Direct evidence is often used in court terminology to describe evidence that straightforwardly supports the guilt or innocence of a person on trial. Unlike circumstantial evidence, which asks the judge or jury to infer reasonable conclusions, this form of evidence can stand on its own, and does not require any presumption. Video, tape recordings, and some types of witness testimony can be used as direct evidence to support a claim.
There are two major types of evidence that guide arguments in court. Circumstantial evidence requires inference to reach a desired conclusion. If the person on trial went out and bought a gun and bullets the day before the victim was shot, the prosecution will want the judge or jury to infer that the accused bought the gun to shoot the victim. Enough telling circumstantial evidence can convince people to believe that someone is innocent or guilty, but by itself cannot prove that an event took place.
True direct evidence, in contrast, leaves little or no possibility of a different conclusion. In American courts, juries and judges must believe that the accused person committed the crime beyond a reasonable doubt. This type of evidence, such as a video showing a crime, can help remove any lingering doubts about what actually happened. Although there is no legal distinction between direct and circumstantial evidence, the latter is often seen as more objective.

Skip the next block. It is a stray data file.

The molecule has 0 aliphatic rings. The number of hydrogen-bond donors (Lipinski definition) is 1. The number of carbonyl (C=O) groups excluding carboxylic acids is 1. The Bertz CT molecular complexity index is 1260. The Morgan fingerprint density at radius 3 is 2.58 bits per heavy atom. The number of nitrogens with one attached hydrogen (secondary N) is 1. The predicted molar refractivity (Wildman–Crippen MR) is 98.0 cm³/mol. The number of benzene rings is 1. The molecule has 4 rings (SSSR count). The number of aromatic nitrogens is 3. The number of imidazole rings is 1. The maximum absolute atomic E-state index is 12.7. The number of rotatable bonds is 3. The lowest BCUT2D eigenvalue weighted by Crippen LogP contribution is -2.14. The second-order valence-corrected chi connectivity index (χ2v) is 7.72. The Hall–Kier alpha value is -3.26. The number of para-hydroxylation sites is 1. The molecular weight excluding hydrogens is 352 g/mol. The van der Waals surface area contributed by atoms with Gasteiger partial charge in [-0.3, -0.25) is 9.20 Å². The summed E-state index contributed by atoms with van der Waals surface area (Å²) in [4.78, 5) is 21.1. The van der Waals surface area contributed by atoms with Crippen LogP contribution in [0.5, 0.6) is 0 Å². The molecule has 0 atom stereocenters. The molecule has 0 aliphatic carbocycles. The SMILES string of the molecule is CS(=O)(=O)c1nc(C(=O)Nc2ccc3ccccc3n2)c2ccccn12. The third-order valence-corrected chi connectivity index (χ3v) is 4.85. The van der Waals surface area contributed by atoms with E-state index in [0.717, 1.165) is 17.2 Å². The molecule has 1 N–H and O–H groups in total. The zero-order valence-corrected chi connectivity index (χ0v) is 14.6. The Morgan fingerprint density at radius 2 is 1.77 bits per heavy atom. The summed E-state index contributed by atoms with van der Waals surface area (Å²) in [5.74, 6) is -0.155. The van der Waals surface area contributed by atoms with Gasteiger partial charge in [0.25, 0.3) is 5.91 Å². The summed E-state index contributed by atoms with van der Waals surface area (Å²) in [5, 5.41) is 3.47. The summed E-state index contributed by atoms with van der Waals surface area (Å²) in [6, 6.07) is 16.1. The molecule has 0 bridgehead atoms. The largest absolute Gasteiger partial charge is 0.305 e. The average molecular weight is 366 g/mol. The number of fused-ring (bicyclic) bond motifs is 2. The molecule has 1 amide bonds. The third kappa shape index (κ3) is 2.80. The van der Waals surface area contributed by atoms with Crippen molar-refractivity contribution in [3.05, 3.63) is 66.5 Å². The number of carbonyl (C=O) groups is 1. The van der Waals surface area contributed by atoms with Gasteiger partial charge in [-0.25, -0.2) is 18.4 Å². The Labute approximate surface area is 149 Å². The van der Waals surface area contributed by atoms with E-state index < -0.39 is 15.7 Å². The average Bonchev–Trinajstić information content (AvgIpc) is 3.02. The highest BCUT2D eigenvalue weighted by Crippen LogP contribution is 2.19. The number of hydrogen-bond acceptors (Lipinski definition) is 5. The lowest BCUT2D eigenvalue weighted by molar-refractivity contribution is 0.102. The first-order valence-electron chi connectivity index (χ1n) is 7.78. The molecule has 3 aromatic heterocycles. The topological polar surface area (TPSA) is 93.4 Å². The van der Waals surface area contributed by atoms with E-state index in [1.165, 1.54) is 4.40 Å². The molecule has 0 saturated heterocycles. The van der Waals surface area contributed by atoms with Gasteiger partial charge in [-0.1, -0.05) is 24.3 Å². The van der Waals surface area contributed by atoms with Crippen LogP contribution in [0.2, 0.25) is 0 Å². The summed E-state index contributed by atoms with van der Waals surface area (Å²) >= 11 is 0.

There are several types of direct evidence. Direct physical evidence is often limited to things like photos or video tapes which show the crime taking place. Eye witness testimony can also be considered direct evidence, as can a witness testifying to personally seeing or hearing an event.
The court assumes everyone is truthful to their oath of honesty. The jury must determine for themselves the reliability of such a witness, based on several factors. If the witness is unrelated to the case, does not know the participants, has no criminal record and no stake in the outcome of the case, he or she is generally treated as more reliable than the accused person's mother or victim's best friend.
Most strong cases use a combination of circumstantial and direct evidence to make their point. Unless the entire incident was tape recorded from beginning to end, circumstantial evidence is often at least somewhat necessary. Direct evidence is often invaluable to a case, however, and can stand alone as proof. It is the "smoking gun" that people are always looking for; the objective fact that can prove or disprove a theory.